Gen 44:30 And now when I come to your servant, my father, and the youth is not with us and his soul being bound to his soul,
Gen 44:31 it will be when he sees that the youth is not, he will die. And your servants will bring down the gray hair of your servant our father to the grave in sorrow.
Gen 44:32 For your servant was surety for the youth with my father, saying, If I do not bring him to you, I shall be a sinner against my father all the days.
Gen 44:33 And now please let your servant remain as a slave to my lord instead of the youth; and let the youth go up with his brothers.
Gen 44:34 For how can I go to my father, and the youth not be with me, lest I look on the evil which will find my father?

Genesis 43

Gen 43:1 And the famine was severe in the land.
Gen 43:2 And it happened, when they had finished eating the grain which they had brought from Egypt, their father said to them, Go back; buy a little food for us.
Gen 43:3 And Judah spoke to him, saying, The man fiercely protested, saying to us, You shall not see my face unless your brother is with you.
Gen 43:4 And if you are sending our brother with us, we will go down and buy food for you.
Gen 43:5 And if you are not sending, we will not go; for the man said to us, You shall not see my face unless your brother is with you.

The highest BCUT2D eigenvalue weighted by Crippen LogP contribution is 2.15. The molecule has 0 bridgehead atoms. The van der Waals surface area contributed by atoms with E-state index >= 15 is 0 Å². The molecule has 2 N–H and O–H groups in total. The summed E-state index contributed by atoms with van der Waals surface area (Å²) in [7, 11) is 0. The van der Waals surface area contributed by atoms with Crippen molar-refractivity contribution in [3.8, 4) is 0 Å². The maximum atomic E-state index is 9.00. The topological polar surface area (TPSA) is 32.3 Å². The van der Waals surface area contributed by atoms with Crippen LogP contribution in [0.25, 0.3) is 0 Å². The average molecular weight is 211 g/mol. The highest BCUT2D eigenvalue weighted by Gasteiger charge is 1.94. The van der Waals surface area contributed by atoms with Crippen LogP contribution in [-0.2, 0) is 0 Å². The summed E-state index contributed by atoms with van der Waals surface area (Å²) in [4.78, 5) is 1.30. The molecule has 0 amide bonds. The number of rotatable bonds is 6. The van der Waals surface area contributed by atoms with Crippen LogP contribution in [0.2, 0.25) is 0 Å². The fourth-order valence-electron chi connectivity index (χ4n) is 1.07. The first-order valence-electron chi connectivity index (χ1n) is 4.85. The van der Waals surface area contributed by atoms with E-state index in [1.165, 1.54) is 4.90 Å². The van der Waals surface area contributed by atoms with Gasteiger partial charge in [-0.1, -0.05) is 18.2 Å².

Gen 43:6 And Israel said, Why did you do evil to me to tell the man you still had a brother?
Gen 43:7 And they said, The man keenly asked about us and about our kindred, saying, Is your father still alive? Is there a brother to you? And we said to him on the mouth of these words. Could we know certainly that he would say, Bring down your brother?
Gen 43:8 And Judah said to his father Israel, Send the youth with me, and let us rise up and go, and we may live and not die, both we, and you, and our little ones.
Gen 43:9 I will be surety for him; you may require him from my hand. If I do not bring him to you and set him before you, I shall be a sinner against you all the days.
Gen 43:10 If we had not delayed, truly now we would have returned this twice.
Gen 43:11 And their father Israel said to them, If it be so, then do this: take from the produce of the land in your vessels and bring down a present to the man, a little balm, and a little honey, spices, and myrrh, nuts and almonds.
Gen 43:12 And take double silver in your hand, and the silver they put back in the mouth of your sacks, take back in your hand; perhaps it was an oversight.
Gen 43:13 And take your brother and rise up; return to the man.
Gen 43:14 And may God Almighty give mercy to you before the man; and may he send your other brother to you, and Benjamin. And I, if am bereaved, I am bereaved.
Gen 43:15 And the men took this present, and they took double silver in their hand, and Benjamin. And they rose up and went down to Egypt and stood before Joseph.
Gen 43:16 And Joseph saw Benjamin with them. And he said to the one over his house, Bring the men into the house and slaughter and prepare an animal; for the men shall eat with me at noon.
Gen 43:17 And the man did as Joseph said. And the man brought the men into Joseph’s house.
Gen 43:18 And the men were afraid because they were brought into Joseph’s house. And they said, Because of the silver that was returned in our sacks before, we are being brought in, to throw himself on us and to fall on us, and to take us and our asses for slaves.
Gen 43:19 And they came near to the man who was over Joseph’s house and spoke to him at the door of the house.